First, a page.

whether supported by standard. :-)
Hi, just a bit of playing with the simple code,
double a = 4.3e;
is not a valid definition because there should be an exponent
after the 'e', but is there sth else defined for istringstream
class, because it can extract 6.5e even if it is not a valid
expression outside the double quotes, trying a string such as
6.5e is extracted as 6.5 only and 6.5ee as 6.5 and e...
I don't think that this is right, although interpreting the
standard literally... It looks like there's an error in the
standard. This is certainly not what one would want or expect;
a stream should never silently drop a non white space character.
(Most implementations do the right thing, and set fail in this
case.)
Just a follow-up: there is an active DR on this: DR23 (one of
the oldest around). It is apparently still under review. (The
actual DR concerns behavior in case of overflow, but the
proposed changes in wording would require reading something like
"1.23ex" into a floating point to set failbit and store 0.0 in
the result.)

--
James Kanze (GABI Software) email:ja*********@gmail.com
Conseils en informatique orientée objet/
Beratung in objektorientierter Datenverarbeitung
9 place Sémard, 78210 St.-Cyr-l'École, France, +33 (0)1 30 23 00 34
Sep 10 '08 #4
On Wed, 10 Sep 2008 00:59:15 -0700, James Kanze wrote:
>
I don't think that this is right, although interpreting the standard
literally... It looks like there's an error in the standard. This is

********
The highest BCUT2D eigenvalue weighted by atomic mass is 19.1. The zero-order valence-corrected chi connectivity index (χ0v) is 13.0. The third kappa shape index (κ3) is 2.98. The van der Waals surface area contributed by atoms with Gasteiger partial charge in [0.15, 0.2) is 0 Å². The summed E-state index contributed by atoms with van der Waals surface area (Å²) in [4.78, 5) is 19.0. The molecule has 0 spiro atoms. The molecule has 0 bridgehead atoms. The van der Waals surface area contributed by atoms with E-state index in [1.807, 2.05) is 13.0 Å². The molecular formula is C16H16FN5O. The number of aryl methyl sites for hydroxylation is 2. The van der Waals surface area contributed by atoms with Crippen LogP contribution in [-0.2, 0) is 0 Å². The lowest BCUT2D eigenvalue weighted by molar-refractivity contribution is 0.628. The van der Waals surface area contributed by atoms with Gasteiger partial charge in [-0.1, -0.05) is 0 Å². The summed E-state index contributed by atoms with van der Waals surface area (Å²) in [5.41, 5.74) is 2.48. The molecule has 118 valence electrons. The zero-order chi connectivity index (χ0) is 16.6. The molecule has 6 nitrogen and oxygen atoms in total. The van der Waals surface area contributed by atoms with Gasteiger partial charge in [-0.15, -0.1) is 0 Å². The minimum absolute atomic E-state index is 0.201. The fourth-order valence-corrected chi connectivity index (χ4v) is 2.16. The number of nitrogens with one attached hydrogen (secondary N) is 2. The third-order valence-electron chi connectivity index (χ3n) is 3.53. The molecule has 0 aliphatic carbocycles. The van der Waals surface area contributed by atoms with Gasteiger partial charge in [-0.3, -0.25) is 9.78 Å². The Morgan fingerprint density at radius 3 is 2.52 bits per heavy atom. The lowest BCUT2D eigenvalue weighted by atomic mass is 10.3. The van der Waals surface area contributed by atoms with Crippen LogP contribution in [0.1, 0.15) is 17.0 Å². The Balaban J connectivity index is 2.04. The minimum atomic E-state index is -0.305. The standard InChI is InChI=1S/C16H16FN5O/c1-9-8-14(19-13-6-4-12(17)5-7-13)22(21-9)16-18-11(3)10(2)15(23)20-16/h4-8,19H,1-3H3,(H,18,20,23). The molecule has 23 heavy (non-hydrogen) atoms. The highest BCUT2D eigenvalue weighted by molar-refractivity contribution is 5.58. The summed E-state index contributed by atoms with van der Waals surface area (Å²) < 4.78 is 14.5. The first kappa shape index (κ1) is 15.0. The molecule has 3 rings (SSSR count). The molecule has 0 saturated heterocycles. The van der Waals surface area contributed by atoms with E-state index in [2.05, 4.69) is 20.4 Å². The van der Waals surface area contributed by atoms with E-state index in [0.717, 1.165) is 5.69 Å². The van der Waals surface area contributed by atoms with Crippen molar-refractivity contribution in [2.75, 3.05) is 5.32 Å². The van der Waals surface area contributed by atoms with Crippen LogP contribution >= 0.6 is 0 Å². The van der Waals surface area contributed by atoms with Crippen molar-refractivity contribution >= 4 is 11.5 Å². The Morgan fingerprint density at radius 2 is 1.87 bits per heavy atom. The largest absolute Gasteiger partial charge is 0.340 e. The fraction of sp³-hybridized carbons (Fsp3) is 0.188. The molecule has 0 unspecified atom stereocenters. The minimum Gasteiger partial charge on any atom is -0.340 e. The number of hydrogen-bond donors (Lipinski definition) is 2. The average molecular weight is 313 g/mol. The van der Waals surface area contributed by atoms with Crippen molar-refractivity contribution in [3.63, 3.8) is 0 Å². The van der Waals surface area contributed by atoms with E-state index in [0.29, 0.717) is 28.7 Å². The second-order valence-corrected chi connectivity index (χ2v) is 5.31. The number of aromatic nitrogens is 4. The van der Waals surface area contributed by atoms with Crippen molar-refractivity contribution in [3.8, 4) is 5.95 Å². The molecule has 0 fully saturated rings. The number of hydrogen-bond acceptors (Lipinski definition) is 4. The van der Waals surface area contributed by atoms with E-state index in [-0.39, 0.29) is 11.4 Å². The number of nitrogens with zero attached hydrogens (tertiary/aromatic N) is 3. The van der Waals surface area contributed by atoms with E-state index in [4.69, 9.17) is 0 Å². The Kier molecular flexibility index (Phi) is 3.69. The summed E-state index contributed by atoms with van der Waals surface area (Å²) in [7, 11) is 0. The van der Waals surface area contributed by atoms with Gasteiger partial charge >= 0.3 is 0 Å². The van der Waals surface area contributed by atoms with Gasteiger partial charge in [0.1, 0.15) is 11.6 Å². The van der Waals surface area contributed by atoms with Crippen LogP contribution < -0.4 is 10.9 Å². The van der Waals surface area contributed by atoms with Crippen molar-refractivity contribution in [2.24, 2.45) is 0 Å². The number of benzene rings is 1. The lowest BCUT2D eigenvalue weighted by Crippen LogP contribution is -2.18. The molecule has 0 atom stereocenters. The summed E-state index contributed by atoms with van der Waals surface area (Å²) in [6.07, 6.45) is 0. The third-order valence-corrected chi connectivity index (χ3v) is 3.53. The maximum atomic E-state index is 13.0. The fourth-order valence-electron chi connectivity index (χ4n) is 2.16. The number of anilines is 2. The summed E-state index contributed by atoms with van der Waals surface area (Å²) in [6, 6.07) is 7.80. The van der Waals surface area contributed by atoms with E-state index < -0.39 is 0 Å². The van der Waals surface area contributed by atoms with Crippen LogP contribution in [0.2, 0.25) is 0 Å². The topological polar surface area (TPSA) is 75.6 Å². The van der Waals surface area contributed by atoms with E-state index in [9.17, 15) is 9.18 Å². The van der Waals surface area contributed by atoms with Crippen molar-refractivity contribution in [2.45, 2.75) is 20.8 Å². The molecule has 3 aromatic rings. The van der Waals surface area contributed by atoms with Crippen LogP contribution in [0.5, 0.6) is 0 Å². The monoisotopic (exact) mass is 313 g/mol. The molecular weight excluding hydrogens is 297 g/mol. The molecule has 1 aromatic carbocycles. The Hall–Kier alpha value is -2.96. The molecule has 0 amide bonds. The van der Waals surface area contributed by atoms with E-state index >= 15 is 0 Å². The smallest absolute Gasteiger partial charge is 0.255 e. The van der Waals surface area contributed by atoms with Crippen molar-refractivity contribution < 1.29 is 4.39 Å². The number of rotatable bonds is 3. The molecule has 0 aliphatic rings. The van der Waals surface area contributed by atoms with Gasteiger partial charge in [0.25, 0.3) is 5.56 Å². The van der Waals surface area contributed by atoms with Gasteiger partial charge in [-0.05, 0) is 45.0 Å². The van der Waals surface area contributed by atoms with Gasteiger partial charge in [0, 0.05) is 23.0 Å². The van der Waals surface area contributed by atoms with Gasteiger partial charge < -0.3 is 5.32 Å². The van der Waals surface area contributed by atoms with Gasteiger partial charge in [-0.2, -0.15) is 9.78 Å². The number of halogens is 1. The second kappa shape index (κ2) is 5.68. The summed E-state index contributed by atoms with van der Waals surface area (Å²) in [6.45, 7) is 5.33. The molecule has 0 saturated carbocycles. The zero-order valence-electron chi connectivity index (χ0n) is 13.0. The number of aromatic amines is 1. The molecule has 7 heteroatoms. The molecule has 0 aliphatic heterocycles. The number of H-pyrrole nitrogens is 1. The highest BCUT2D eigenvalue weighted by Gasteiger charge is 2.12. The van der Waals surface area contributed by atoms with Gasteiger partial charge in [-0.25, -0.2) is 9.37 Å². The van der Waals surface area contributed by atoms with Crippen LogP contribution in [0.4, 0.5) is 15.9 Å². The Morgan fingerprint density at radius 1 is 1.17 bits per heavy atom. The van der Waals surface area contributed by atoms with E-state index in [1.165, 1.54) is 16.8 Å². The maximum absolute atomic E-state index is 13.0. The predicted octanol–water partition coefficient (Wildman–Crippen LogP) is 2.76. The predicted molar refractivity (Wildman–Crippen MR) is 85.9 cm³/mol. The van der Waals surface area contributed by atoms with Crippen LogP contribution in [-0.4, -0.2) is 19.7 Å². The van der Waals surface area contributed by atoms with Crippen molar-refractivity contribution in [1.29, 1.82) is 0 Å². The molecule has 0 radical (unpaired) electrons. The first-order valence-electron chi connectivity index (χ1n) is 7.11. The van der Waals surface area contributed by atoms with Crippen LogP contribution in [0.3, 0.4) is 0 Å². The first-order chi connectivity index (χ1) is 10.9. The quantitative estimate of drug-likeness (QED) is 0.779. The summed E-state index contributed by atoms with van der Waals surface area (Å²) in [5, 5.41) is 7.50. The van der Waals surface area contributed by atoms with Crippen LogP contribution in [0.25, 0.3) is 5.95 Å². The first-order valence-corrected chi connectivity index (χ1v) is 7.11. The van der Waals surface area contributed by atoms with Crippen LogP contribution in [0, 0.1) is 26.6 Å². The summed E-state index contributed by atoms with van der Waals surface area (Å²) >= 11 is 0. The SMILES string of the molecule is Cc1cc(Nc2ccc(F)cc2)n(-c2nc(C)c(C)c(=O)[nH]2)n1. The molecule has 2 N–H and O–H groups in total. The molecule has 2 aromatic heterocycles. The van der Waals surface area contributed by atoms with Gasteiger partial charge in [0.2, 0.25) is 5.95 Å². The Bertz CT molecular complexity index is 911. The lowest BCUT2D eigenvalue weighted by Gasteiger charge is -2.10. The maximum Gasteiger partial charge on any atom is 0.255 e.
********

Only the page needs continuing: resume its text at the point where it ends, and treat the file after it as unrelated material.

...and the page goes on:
certainly not what one would want or expect; a stream should never
silently drop a non white space character. (Most implementations do the
right thing, and set fail in this case.)
It was also strange for me, but I could not get the conclusion from your
explanation, I got the previous results with g++, intel compiler reads
another character into(unrecognizable on cout output, but there is sth)
'fit()' which is given in the original code.

Thanks
Sep 10 '08 #5
On Sep 10, 7:18 pm, utab <umut.ta...@gmail.comwrote:
On Wed, 10 Sep 2008 00:59:15 -0700, James Kanze wrote:
I don't think that this is right, although interpreting the
standard literally... It looks like there's an error in the
standard. This is certainly not what one would want or
expect; a stream should never silently drop a non white
space character. (Most implementations do the right thing,
and set fail in this case.)
It was also strange for me, but I could not get the conclusion
from your explanation, I got the previous results with g++,
intel compiler reads another character into(unrecognizable on
cout output, but there is sth) 'fit()' which is given in the
original code.
See my follow-up to my own posting. This is clearly an error in
the standard; g++ simply implements exactly what was written,
even though it was obviously wrong, and inconsistent with
existing practice. All of the other compilers I have access to
(VC++, Sun CC, both with the RogueWave library and with STLPort)
behave "correctly"; that is, they do what one would expect, and
what the proposed resolution to the DR requires, and set
failbit.

--
James Kanze (GABI Software) email:ja*********@gmail.com
Conseils en informatique orientée objet/
Beratung in objektorientierter Datenverarbeitung
9 place Sémard, 78210 St.-Cyr-l'École, France, +33 (0)1 30 23 00 34
Sep 11 '08 #6